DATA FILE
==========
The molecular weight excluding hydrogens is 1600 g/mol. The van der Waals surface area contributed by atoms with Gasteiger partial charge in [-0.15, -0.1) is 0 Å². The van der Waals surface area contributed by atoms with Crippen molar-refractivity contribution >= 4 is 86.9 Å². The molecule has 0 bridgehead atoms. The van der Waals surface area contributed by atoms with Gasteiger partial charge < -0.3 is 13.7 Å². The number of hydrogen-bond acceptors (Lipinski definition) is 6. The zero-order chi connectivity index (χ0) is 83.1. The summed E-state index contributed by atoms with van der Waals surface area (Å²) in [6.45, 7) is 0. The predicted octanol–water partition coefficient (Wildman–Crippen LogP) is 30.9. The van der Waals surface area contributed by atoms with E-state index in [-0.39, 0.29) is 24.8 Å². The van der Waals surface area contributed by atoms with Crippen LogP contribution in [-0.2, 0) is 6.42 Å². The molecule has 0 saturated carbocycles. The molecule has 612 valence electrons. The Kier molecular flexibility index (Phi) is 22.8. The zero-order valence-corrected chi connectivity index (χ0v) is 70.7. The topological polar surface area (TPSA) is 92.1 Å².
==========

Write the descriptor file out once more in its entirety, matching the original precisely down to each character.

The molecular weight excluding hydrogens is 1600 g/mol. The van der Waals surface area contributed by atoms with Gasteiger partial charge in [-0.15, -0.1) is 0 Å². The van der Waals surface area contributed by atoms with Crippen molar-refractivity contribution >= 4 is 86.9 Å². The molecule has 0 bridgehead atoms. The van der Waals surface area contributed by atoms with Gasteiger partial charge < -0.3 is 13.7 Å². The number of hydrogen-bond acceptors (Lipinski definition) is 6. The zero-order chi connectivity index (χ0) is 83.1. The summed E-state index contributed by atoms with van der Waals surface area (Å²) in [6.45, 7) is 0. The predicted octanol–water partition coefficient (Wildman–Crippen LogP) is 30.9. The van der Waals surface area contributed by atoms with E-state index in [-0.39, 0.29) is 24.8 Å². The van der Waals surface area contributed by atoms with Crippen LogP contribution in [-0.2, 0) is 6.42 Å². The molecule has 0 saturated carbocycles. The molecule has 612 valence electrons. The Kier molecular flexibility index (Phi) is 22.8. The zero-order valence-corrected chi connectivity index (χ0v) is 70.7. The topological polar surface area (TPSA) is 92.1 Å².